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Good Pronunciation
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costas



Joined: 14 Jul 2003
Posts: 19

PostPosted: Tue Sep 16, 2003 2:32 pm    Post subject: Good Pronunciation Reply with quote

Hi all,

I would like to know what "having a good pronunciation" means.

Cheers
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sita



Joined: 21 Jan 2003
Posts: 261
Location: Germany

PostPosted: Tue Sep 16, 2003 5:02 pm    Post subject: Reply with quote

Hi!

So would I!

I have a Mancunian accent.


Best wishes
Siān
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Lorikeet



Joined: 18 May 2003
Posts: 1372
Location: San Francisco, California

PostPosted: Tue Sep 16, 2003 6:26 pm    Post subject: Reply with quote

Hi!

Showing my ignorance here, Sita. What is a Manucunian accent?
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dduck



Joined: 16 Jan 2003
Posts: 265

PostPosted: Tue Sep 16, 2003 6:28 pm    Post subject: Reply with quote

I thought you were Welsh?

The answer to the question isn't easy, because there are so many different perspectives involved. Socially and culturally, the RP accent in Britain was considered the only correct accent, all else was considered bad. In modern Britain, this belief is widely discounted. Indeed, phycologists have been research how the British people react to different accents. For example, the Scots accent is considered to be the most trustworthy, amongst other things apparently:

Nessie's Loch Ness Times wrote:
Talk of the Town
We've all been saying it for years and now it's official - the Scots accent is the sexiest in Britain. Almost a third of young Brits would much rather hear a Scot's dulcet tones on the phone than any other accent, a new survey reveals. The dialect was favourite with 29 per cent of voters. Fifteen per cent said Glaswegians are the sexiest sounding Scots, while only 11 per cent preferred the Edinburgh twang - despite Sir Sean Connery's famous sexy voice. More than 1000 youngsters were polled by youth info website TheSite.org. Marketing Director Jamie Thomas said: "I'm sure the recent popularity of such popular heroes as Ewan McGregor had an influence. "But it just goes to show Britain's youth are becoming more cosmopolitan." The "slow, frustrating" Midlands drawl was voted the worst in the UK, with the Birmingham accent the biggest turn off. But it seems Scots' looks can't match their accents as Londoners were voted best looking while Liverpudlians were said to be the ugliest.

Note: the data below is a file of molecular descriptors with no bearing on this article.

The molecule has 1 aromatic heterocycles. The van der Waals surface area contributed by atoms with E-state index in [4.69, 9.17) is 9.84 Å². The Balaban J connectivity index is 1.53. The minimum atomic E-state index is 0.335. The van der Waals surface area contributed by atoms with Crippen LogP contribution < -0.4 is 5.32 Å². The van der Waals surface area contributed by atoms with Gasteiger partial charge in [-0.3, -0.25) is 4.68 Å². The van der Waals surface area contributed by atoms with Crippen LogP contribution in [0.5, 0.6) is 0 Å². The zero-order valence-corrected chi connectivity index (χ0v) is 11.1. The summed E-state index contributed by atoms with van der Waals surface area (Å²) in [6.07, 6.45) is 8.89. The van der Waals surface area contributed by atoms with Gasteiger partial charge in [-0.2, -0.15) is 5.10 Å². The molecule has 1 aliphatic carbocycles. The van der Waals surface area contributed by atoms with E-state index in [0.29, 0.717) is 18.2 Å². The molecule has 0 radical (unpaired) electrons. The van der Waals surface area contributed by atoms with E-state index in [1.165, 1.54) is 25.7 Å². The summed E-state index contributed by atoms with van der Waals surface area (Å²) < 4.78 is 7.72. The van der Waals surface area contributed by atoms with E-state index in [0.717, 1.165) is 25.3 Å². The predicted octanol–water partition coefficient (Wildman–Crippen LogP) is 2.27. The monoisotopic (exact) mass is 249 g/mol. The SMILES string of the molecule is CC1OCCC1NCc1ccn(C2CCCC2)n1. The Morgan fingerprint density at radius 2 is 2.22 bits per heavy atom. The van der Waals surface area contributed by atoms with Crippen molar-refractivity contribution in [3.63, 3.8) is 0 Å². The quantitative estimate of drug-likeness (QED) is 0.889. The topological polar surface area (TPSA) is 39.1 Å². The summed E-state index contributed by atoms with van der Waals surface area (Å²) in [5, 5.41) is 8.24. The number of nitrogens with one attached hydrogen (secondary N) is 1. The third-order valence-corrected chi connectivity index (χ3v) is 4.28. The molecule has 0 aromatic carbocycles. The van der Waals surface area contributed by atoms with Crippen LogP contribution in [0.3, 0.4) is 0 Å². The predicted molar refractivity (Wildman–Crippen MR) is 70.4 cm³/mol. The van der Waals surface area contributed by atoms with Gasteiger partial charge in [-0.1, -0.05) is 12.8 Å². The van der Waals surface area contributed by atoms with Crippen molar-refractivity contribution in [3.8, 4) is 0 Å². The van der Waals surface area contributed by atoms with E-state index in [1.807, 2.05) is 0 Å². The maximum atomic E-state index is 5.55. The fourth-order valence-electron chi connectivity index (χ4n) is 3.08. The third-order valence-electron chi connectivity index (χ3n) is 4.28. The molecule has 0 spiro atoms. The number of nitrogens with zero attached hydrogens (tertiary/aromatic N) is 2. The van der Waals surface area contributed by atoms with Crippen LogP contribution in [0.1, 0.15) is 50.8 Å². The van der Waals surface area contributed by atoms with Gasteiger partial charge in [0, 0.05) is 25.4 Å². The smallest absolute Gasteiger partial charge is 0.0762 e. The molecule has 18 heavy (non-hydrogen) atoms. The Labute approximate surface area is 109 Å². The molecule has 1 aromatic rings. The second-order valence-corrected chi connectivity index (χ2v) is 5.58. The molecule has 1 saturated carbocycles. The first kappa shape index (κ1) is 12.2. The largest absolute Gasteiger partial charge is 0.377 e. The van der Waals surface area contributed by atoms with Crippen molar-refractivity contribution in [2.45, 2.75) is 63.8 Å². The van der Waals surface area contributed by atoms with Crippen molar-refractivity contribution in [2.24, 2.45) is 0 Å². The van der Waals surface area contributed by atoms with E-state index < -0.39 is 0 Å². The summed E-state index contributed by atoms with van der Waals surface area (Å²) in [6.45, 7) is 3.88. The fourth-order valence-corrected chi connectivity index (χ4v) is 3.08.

Iain Wink
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dduck



Joined: 16 Jan 2003
Posts: 265

PostPosted: Tue Sep 16, 2003 6:29 pm    Post subject: Reply with quote

Lorikeet wrote:
Hi!

Showing my ignorance here, Sita. What is a Manucunian accent?


Oasis are Mancunian; they come from Manchester.

Iain
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wjserson



Joined: 14 May 2003
Posts: 175
Location: Ottawa

PostPosted: Tue Sep 16, 2003 7:41 pm    Post subject: Reply with quote

I wish I could find a proper definition for such a term, but because it remains so subjective it's almost impossible to define. Everybody has an idea of what they perceive as "having good pronunciation", but I'm not even sure whether it can be truly explained (?)

I agree with dduck that sometimes certain accents are [url]perceived[/url] as "better" or "good" but it's all in their head. I could easily say that Prince Charles speaks with 'excellent prononciation' and that Bush doesn't, but what am I basing that on? Nothing scientific or founded. So it remains only that : personal opinion with no concrete basis.
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costas



Joined: 14 Jul 2003
Posts: 19

PostPosted: Wed Sep 17, 2003 4:43 pm    Post subject: Reply with quote

Hi all,